Famous Scenes, Human Pathos, and Restrained BeautyNovember 14, 2000
    Donald Mitchell "Jesus Loves You!" (Thanks for Providing My Reviews over 113,000 Helpful Votes Globally) - See all my reviews
    This review is from: The Photography Book (Hardcover)
    Before considering this book, let me note that like many photography books this one contains a fair number of nude images of men and women that will offend some. If bare flesh is not something you want to see in your books, avoid this one.
    Grading this book was difficult. The photographs were well chosen to be interesting and rewarding, were reproduced faithfully, and worked well as images on facing pages. The page sizes are generous to allow more room for reproduction. Many of them are photographs that almost anyone would want to have. Almost anyone would agree that the photographs and design of the book deserve five stars.

    The accompanying texts, however, were not up to the standard of the photographs in most cases. I graded these texts on average at three stars. Averaging the two scores was how I arrived at four stars.

    The book's concept is to take 500 of the best photographers ever, and show one image of each in alphabetical order. Although this sounds strange, it actually works quite well. Most of the images are in black and white, but some are in color. As a result, you get a full dimensionalizing of what photography can do and mean to the photographer and viewer.

    Among the famous scenes in the book are Eddie Adams' Street Execution of a Vietcong Prisoner (1968), Neil Armstrong's Buzz Aldrin on the Moon (1969), Matthew Brady's General William Tecumseh Sherman (1865), Robert Capa's Death of a Loyalist Soldier (1936), Harold Edgerton's Milk Drop Coronet (1957), Alfred Eisenstaedt's V-J Day in Times Square (1945), Robert Jackson's The Murder of Lee Harvey Oswald (1963), Yousuf Karsh's Winston Churchill (1941), Joe Rosenthal's Iwo Jima (1945), Sam Shere's The Hindenburg Disaster (1937), and Nick Ut's Children Fleeing an American Napalm Strike (1972). If you are like me, these images brought me back to what I felt when I first saw these events or these photographs. It was a moving experience in each case. It is almost like looking at an album of your own life, once removed.

    I was also moved by the many images of human pathos that I had seen less often or not at all before. Especially noteworthy to me are Abbas' South African Miners (1978), Lucien Aigner's Benito Mussolini (1935), G.C. Beresford's Leslie Stephen and his Daughter Virginia (Woolf) (1902), Margot Burke-White's Mahatma Gandhi (1946), Charles Hoff's Ezzard Charles and Rocky Marciano (1954), Frank Hurley's The Endurance by Night (1915), Dorothea Lange's Migrant Mother (1936), and Arnold Newman's Georgia O'Keeffe (1968).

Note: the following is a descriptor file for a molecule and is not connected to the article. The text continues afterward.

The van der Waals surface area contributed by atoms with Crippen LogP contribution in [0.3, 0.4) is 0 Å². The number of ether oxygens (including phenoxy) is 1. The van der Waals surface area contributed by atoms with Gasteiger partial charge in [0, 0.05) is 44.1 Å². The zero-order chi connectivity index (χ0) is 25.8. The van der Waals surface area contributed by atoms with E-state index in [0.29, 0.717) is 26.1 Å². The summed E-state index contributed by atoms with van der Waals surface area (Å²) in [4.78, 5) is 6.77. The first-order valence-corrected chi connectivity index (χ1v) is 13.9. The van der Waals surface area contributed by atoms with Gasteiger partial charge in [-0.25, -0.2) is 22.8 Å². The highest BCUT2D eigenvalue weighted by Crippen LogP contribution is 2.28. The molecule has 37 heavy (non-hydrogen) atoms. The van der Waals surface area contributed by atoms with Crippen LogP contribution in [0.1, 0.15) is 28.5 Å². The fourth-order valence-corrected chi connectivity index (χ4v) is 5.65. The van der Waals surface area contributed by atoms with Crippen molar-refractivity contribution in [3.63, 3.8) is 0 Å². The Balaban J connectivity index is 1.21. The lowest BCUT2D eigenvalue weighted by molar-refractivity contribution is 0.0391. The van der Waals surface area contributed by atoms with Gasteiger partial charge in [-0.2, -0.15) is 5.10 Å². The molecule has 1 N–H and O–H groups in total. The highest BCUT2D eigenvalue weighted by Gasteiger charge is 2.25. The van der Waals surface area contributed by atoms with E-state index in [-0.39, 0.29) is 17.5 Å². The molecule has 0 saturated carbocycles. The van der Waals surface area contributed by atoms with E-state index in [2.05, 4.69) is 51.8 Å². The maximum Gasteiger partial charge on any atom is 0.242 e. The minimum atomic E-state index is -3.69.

Beauty was very much present, but almost always restrained in a variety of ways. That restraint created a tension that heightened the awareness of beauty. I particularly was affected by James Abbe's Bessie Love (1928), Eve Arnold's Marilyn Monroe (1960), Richard Avedon's Dovinna and Elephants (1955), Ian Bradshaw's Streaker (1975), Robert Mapplethorpe's Derrick Cross (1983), Man Ray's Tears (1930), Lennart Nilsson's A Human Foetus at Three Months (1973), Vittorio Sella's On the Glacier Blanc (c. 1880s), Frederick Sommer's Livia (1948), Jerry Uelsmann's Floating Tree (1969), and Edward Weston's Nude on Sand (1936).

    How can you further benefit from enjoying these images? I suggest that you dig out your old camera (or consider getting a new digital one), and find scenes that evoke the emotions and memories you most want. Take a few lessons from the ways the masters captured their scenes, and see what you can do. Like the student patiently painting a copy of a famous painting in a museum, you can create your own images to illuminate your life for now, for the future, and for future generations.

    Turn it all into a snap!

     Hans Aarsman Renesse 1988 ...

     Emmy Andriesse Modeontwerper en model ...

     Eva Besnyo Starnberggerstrasse ...

     Rommert Boonstra Zonder titel ...

     Rineke Dijkstra Hilton Head Island ...

     Ed van der Elsken Een liefdesgeschiedenis in Saint Germain des Pres ...

     Teun Hocks Heen en weer ...

     Johan van der Keuken Lelietjes-van-dalen verkopen ...

     Frans Lanting Ara's, Manu, Peru ...

     Bertien van Manen Tblisi, Georgie ...

     Jacob Molenhuis Dorpelingen ...

    Cas Oorthuys Haven van Rotterdam ...